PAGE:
• C/C++: "#pragma acc directive-name [clause [[,] clause]…] new-line"
  • Fortran: "!$acc directive-name [clause [[,] clause]…] new-line"

OpenACC pragmas in C/C++ are somewhat more concise than their Fortran counterparts as the compiler can determine a code block from the curly bracket "{}" notation. The OpenACC specification also requires that the _OPENACC preprocessor macro be defined when compiling OpenACC applications. This macro can be used for the conditional compilation of OpenACC code. The _OPENACC macro name will have a value yyyymm where yyyy is the year and mm is the month designation of the version of the OpenACC directives supported by the implementation.

Table 1 shows a list of OpenACC version 1.0 pragmas and clauses.

!$acc kernels !$acc parallel !$acc data !$acc loop !$acc wait
#pragma acc kernels #pragma acc parallel #pragma acc data #pragma acc loop #pragma acc wait
Clauses Clauses Clauses Clauses
if() if()

if() collapse()
async() async() async() within kernels region
copy() num_gangs() gang()
copyin() num_workers() worker()
copyout() vector_length() vector()
create() reduction() seq()
present() copyin() copyin() private()
present_or_copy() copyout() copyout() reduction()
present_or_copyin() create() create()
present_or_copyout() present() present()
present_or_create() present_or_copy() deviceptr() in .c
deviceptr() present_or_copyin() deviceptr() in .f

Table 1. Currently supported OpenACC pragmas.

Two OpenACC environment variables, ACC_DEVICE_TYPE and ACC_DEVICE_NUM can be set by the user:

  • ACC_DEVICE_TYPE: Controls the default device type to use when executing accelerator parallel and kernels regions, when the program has been compiled to use more than one different type of device.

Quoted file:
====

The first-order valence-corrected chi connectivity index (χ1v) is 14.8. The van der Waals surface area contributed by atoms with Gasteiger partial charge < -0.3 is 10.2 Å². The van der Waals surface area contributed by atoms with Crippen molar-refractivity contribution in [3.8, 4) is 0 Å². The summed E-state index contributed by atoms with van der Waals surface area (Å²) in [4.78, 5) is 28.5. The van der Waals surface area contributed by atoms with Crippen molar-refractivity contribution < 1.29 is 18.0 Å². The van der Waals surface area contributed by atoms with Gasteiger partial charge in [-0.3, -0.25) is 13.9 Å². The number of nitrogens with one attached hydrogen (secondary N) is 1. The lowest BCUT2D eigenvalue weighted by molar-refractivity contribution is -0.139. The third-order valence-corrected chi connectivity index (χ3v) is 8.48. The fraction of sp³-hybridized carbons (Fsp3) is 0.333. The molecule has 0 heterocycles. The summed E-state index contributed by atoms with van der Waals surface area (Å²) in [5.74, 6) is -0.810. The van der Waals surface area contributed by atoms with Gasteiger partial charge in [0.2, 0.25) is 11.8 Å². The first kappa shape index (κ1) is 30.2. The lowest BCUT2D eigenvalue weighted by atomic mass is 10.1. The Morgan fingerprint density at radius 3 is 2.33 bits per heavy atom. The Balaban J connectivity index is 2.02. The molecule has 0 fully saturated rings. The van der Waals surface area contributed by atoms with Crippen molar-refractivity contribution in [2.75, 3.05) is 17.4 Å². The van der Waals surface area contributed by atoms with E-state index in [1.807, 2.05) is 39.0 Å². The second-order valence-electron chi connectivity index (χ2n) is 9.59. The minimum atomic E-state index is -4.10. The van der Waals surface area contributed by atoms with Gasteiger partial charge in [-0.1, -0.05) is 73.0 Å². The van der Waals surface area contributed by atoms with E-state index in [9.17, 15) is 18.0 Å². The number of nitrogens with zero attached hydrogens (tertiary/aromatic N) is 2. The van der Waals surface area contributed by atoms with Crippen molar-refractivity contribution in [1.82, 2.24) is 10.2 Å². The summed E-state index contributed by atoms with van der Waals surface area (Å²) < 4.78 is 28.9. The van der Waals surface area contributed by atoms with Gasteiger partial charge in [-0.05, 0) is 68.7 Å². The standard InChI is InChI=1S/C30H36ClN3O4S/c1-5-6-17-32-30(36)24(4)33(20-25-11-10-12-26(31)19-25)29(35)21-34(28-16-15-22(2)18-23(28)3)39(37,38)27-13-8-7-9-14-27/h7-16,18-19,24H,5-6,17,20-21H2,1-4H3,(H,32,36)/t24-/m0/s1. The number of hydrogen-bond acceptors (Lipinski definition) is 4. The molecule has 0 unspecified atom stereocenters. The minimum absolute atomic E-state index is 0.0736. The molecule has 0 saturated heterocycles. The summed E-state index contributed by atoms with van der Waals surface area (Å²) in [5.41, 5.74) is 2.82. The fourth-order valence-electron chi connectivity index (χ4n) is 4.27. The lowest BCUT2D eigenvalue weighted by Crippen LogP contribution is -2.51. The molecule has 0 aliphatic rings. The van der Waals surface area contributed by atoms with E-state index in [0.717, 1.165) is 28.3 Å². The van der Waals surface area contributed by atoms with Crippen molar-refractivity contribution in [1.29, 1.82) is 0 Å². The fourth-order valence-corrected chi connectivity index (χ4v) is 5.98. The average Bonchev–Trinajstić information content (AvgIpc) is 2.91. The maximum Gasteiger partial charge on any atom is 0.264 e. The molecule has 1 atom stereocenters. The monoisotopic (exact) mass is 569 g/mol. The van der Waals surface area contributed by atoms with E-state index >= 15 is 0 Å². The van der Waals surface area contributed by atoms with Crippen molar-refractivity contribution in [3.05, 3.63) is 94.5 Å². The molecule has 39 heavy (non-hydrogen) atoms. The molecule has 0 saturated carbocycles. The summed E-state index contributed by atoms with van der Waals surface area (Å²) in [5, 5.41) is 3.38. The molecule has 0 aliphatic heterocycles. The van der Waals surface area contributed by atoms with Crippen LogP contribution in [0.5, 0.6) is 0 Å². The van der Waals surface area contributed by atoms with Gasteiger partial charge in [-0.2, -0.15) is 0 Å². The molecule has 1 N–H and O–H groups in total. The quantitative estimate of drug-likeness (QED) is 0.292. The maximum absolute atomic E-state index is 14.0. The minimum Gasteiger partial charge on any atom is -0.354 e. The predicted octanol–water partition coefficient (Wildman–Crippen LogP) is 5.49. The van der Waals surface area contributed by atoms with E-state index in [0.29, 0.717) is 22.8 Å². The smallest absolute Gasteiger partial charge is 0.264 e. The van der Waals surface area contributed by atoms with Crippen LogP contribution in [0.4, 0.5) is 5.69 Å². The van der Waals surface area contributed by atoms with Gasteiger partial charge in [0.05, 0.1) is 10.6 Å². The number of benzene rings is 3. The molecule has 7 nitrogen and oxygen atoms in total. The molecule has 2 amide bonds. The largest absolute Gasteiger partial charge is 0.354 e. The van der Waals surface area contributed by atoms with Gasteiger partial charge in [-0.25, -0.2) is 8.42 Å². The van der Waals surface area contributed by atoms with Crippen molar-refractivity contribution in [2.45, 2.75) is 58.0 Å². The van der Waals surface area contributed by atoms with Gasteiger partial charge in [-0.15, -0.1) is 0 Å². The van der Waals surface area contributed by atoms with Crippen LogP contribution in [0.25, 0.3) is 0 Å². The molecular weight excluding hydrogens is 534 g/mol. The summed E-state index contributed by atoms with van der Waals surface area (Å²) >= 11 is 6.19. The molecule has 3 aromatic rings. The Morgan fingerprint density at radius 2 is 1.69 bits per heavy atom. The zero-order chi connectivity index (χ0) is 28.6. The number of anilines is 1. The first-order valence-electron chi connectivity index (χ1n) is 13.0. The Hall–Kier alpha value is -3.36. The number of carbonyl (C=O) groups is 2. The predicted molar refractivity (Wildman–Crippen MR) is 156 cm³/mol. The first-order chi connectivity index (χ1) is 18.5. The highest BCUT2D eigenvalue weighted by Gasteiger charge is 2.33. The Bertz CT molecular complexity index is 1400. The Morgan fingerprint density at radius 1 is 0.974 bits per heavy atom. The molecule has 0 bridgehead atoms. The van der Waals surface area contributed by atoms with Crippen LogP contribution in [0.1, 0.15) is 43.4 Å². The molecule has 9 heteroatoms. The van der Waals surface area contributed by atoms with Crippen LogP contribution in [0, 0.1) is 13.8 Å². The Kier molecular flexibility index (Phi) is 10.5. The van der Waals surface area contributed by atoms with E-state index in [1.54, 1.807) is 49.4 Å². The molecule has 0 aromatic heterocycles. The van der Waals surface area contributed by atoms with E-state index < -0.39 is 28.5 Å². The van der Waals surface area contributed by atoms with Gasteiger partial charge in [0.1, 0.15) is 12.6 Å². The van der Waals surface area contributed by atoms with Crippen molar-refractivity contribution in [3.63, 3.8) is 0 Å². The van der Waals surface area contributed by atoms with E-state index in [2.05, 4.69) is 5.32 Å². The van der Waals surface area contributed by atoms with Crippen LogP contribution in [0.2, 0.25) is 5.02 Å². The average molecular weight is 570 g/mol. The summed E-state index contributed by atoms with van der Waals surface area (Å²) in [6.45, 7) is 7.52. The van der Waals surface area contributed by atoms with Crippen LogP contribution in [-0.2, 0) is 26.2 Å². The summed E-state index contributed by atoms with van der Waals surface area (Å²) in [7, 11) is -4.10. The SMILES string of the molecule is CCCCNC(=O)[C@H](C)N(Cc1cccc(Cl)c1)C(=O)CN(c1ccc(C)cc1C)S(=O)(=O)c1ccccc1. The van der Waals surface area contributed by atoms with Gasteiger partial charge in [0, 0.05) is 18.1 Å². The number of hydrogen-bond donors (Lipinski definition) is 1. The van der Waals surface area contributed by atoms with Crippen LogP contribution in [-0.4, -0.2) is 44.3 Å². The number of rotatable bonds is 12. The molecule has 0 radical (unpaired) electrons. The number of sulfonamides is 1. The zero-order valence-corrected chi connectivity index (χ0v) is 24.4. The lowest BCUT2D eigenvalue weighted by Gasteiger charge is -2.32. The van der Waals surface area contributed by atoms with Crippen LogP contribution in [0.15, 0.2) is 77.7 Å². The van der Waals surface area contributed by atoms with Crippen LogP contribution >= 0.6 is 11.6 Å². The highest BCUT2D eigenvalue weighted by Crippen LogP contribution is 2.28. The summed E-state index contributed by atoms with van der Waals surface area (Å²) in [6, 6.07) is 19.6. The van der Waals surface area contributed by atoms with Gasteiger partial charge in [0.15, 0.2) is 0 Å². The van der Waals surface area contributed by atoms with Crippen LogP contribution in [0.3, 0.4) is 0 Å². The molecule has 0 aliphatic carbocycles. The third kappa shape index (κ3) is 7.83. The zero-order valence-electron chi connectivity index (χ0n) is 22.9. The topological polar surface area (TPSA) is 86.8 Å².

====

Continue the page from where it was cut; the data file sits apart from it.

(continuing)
The allowed values of this environment variable are implementation-defined.
    Examples include ACC_DEVICE_TYPE=NVIDIA.
  • ACC_DEVICE_NUM: Specifies the default device number to use when executing accelerator regions. The value of this environment variable must be a nonnegative integer between zero and the number of devices of the desired type attached to the host.
    If the value is zero, the implementation-defined default is used.
    If the value is greater than the number of devices attached, the behavior is implementation-defined.
    On multi-GPU systems, this variable will avoid the TDR (Timeout Detection and Recovery) watchdog reset for long-running GPU applications by running on the GPU that is not used for the display. (Consult the vendor driver information to see how to modify the TDR time for your operation system.

In addition, OpenACC provides several runtime routines: acc_get_num_devices(), acc_set_device_type(), acc_get_device_type(), acc_set_device_num(), acc_get_device_num(), acc_async_test(), acc_async_test_all(), acc_async_wait(), acc_async_wait_all(), acc_init(), acc_shutdown(), acc_on_device(), acc_malloc(), acc_free().

Vendor specific information can be found on the Nvidia, PGI, CAPS, and Cray websites.

Building, Running and Profiling a First Program

This tutorial uses The Portland Group (PGI) Accelerator C and Fortran compilers release 12.5 with OpenACC support. PGI has been deeply involved in developing pragma-based programming for coprocessors since 2008, plus they are a founding member of the OpenACC standards body. The PGI OpenACC compilers currently target NVIDIA GPUs, but it is important to note that OpenACC can support other coprocessors (such as AMD GPUs and Intel MIC) as well. More information about the PGI compilers is available on the company's website.